I had been waiting all day to finally be able to collect my soil sample. Although I wanted to do it during the day, my roommate agreed to join me if I went at night. That way, people wouldn’t see us stabbing the ground with our Johns Hopkins sporks and putting the remains in our huge gallon storage Ziploc bags (the only ones we owned). We clearly had it all planned out. First we would go to “Bufano Garden,” behind the new Undergraduate Teaching Lab, and then go to “Decker Gardens,” by the Sea Urchin Fountain.
We grabbed our sporks, got our bags, and walked towards the cold Baltimore night looking for phage infested soil.
On my first day of lab there was a lot going on… I had over-collected soil (I carried two soil samples, each in gigantic Ziplock bags, with me) and I had no idea that we were actually going to start working on the lab that same day. The experience of stepping into a lab and having to follow a strict protocol (to avoid contaminations) the first day of class was somewhat overwhelming. However, my newly found partner and I quickly caught on with what we had to do, and we eventually managed to get the day’s work done.
In the back of my head, however, I thought: “What if I chose the wrong soil sample to plate from?” “What if neither of my soil samples had phages?” “What if my plates got contaminated?” “What if I never find a phage?!”“A Tiny Plaque of Luck”
The moment of truth!
The next day of class – it was time to see if there were any phages in our plates. As I put my lab coat on, I saw how my fellow phage hunters realized the fate of their direct plating procedure: no plaques (clear spots) meant no phages, no phages equaled to failure. I witnessed their unfortunate results and was ready to be dissapointed.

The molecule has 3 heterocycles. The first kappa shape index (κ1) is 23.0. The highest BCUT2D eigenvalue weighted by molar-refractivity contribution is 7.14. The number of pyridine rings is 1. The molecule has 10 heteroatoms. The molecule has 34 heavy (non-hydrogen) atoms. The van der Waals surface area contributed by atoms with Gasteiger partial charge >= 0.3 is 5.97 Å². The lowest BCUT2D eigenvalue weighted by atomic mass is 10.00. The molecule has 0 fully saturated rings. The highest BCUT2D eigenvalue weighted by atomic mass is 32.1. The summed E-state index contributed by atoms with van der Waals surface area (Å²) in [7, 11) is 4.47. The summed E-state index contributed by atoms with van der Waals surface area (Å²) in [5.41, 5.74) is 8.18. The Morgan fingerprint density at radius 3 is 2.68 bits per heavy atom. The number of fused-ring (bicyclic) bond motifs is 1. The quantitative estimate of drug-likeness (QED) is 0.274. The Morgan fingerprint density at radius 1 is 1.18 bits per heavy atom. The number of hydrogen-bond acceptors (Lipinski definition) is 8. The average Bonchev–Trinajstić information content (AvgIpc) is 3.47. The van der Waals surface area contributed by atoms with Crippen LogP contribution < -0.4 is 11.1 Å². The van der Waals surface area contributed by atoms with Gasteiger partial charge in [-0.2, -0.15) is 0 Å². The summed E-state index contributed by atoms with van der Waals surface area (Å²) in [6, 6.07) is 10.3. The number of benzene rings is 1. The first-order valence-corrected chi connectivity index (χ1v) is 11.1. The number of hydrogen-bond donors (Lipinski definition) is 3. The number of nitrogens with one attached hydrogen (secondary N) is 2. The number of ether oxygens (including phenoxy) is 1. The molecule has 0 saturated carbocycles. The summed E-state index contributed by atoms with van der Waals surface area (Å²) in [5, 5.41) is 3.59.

As I closely observed what seemed to be another plate of undisturbed “smeg” (Mycobacterium Smegmatis), I came across a round, minuscule, and cloudy area. It was as if some microscopic creature had taken a bite of the Top Agar on my plate.
It was honestly “The Only Plaque,” so I named it appropriately.“Give the Little Plaque a Chance”
“The Only Plaque” was a tiny little speck of opportunity. It was potentially a real plaque, or it could have been a popped bubble or “smeg” that spread around an area.
So, in order to test its validity as a plaque I had to streak it to another plate. I gently streaked “The Only Plaque” in hopes of it multiplying into many of its own.
and then I waited…
What used to be a tiny dot became a multitude of individual plaques. The phages had multiplied so often that the most dense streaked area was completely clear. The lonely plaque was now in a party full of identical copies of itself. This showed me how such a small amount of phage can quickly multiply into a colony. It was truly one of the most incredible things I have ever seen. Just the simple fact that my procedures and actions made this process possible to witness on the plate is amazing.
I’m happy I gave that little plaque a chance… It made me proud!